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Pir Panjal Range
About Pir Panjal Range

The Pir Panjal Range is a group of mountains in the Inner Himalayan region, running from east-southeast (ESE) to west-northwest (WNW) across the Indian state of Himachal Pradesh and the disputed territories comprising Indian administered Jammu and Kashmir and Pakistan administered Azad Kashmir, where the average altitude varies from 1,400 m (4,600 ft) to 4,100 m (13,500 ft). The Himalayas show a gradual elevation towards the Dhauldhar and Pir Panjal ranges.

The Pir Panjal Range starts in Ramban and extends westward in the south of Jammu and Kashmir (Vale of Kashmir) to the last extremity of Muzaffarabad District. It is 288 km long. Its width changes between 40 and 50 km. Six historical passes, Hajipir Pass, Gulabgarh Pass, Ratanpir Pass, Pir Panjal Pass, Banihal Pass, and Bairam Gala Pass are in this mountain range. The highest mountain range is Tattakoti. Its elevation is 15,524 feet (4,732 m). The height of this range near Gulmarg is 12,500 feet (3,800 m) high.

Pir Panjal is the largest range of the lower Himalayas. It separates itself from the Himalayas near the bank of the Sutlej river and forms a divide between the rivers Beas and Ravi on one side and the Chenab on the other. The well-known Galliat and Murree mountains are also located in this range.

Pīr Panjāl Range is part of the western Punjab Himalayas, lying in northwestern India and northern Pakistan and it extends southeastward for more than 200 mi (320 km) from the Kishanganga to the upper Beās river. It rises sharply to an average altitude of more than 13,000 ft , it separates the Jammu Hills to the south from the valley of Kashmir, beyond which lie the Great Himalayas. The main passes through the range include the Pīr Panjāl (11,462 ft) and Banihāl (8,985 ft); a highway channel near Banihāl Pass makes the Vale of Kashmir accessible to traffic from the south, even in winter. The mountains extending to the north of the Kishanganga River in Pakistan are sometimes considered part of the range.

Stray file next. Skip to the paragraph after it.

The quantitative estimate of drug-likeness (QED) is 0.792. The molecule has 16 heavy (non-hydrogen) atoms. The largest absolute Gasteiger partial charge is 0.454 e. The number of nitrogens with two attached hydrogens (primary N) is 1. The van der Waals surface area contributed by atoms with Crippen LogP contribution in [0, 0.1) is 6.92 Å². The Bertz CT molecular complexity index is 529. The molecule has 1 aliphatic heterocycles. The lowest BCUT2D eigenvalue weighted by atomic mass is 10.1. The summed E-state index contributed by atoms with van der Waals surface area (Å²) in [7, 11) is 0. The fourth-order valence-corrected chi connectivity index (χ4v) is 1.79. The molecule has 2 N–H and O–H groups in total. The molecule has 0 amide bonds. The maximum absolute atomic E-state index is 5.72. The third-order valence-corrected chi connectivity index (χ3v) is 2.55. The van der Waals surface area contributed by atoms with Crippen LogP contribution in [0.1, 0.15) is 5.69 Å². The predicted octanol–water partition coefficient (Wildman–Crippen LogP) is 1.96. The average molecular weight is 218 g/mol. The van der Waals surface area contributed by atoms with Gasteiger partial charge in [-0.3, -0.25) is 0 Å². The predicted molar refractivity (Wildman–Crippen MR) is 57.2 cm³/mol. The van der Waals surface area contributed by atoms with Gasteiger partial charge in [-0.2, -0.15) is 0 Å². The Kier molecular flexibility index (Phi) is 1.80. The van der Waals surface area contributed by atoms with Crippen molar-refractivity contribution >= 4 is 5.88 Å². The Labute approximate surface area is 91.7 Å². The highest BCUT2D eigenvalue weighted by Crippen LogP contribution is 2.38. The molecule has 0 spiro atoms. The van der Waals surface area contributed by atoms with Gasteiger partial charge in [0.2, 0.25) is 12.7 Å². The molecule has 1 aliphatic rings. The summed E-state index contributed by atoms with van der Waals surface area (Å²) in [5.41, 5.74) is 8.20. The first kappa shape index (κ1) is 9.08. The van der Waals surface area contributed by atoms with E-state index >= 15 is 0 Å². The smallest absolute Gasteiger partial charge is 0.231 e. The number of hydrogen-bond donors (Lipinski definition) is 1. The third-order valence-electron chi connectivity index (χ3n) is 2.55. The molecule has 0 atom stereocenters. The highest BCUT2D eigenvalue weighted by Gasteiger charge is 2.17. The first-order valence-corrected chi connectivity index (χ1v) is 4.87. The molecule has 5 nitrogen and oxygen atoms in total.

The Pir Panjal pass lies to the west of Srinagar. The Banihal pass (2,832 m (9,291 ft)) lies at the head of the Jhelum river at the southern end of the Kashmir valley. Banihal and Qazigund lie on either side of the pass.The Sinthan pass connects Jammu and Kashmir with Kishtwar. Pir ki Gali connects Kashmir valley with Rajouri and Poonch via Mughal road. Pir ki Gali is the highest point of Mughal road which is about 11500 ft and lies to the south west of the Kashmir valley. Nearest town to Pir Ki Gali is Shupian which is the apple town of Kashmir valley.

Munawar pass lies in the North of Pir ki Gali and over looks the town of Rajouri. Munawar pass observes some of the heaviest fighting during Operation Gibraltar and was seized by a Pakistani Force commanded by Major Malik Munawar Khan Awan SJ who later seized Indian Garrison of Rajouri. The pass was named after him by the locals.

Rohtang La (altitude 3,978 m (13,051 ft)) is a mountain pass on the eastern Pir Panjal range which connects Manali in the Kullu Valley to Keylong in the Lahaul Valley. Haji Pir Pass lies at an elevation of 2,637 m (8,652 ft) on the western Pir Panjal range on the road between Poonch and Uri is in the area of Kashmir administered by Pakistan.


Deo Tibba (6,001 m (19,688 ft)) and Indrasan (6,221 m (20,410 ft)) are two important peaks at the eastern end of the mountain range. They can be approached from both the Parvati-Beas Valley (Kulu District) and the Chandra (Upper Chenab) Valley (Lahaul and Spiti District) in Himachal Pradesh. The hill station of Gulmarg in Kashmir lies in this range.


Road tunnels

Rohtang road tunnel
Rohtang tunnel is being built under the Rohtang Pass in the eastern Pir Panjal range of the Himalayas on the Leh-Manali Highway. It has a length of 8.8 km , the tunnel will be the longest road tunnel in India and is expected to reduce the distance between Manaliand Keylong by about 60 km . The tunnel is at 3,100 metres elevation whereas the Rohtang pass is at 3,978 metres elevation. This is one of the two routes to Ladakh, it lies on the Manali-Leh axis.

New Banihal road tunnel
Construction of a new 8.45 km long twin-tube Banihal-Qazigund road tunnel was started in 2011. The new tunnel is at a lower elevation than the existing Jawahar tunnel and when completed it would reduce the road distance between Banihal and Qazigund by 16 km. It would also be less prone to snow avalanche as it will be at a lower elevation.

Existing Banihal road tunnel
A 2.5 km (1.6 mi) long tunnel through Pir Panjal mountain under the Banihal pass connects Banihal with Qazigund on the other side of the mountain. The tunnel named Jawahar tunnel, it was founded in early 1950s and commissioned in December 1956 to ensure snow-free passage throughout the year. It is at an altitude of about 2,100 m (6,900 ft). It was designed for 150 vehicles per day but now used by more than 7,000 vehicles per day. Therefore a new wider and longer tunnel has been planned at a lower elevation.

Banihal railway tunnel
The Pir Panjal Railway Tunnel is an 11.215 kms railway tunnel which passes through the Pir Panjal Range in Jammu and Kashmir. It connects Banihal and Quazigund and is a part of the Udhampur-Srinagar-Baramulla railway project. The tunnel was commissioned on 26 June 2013 for regular service. It is India's longest and Asia's second longest railway tunnel.



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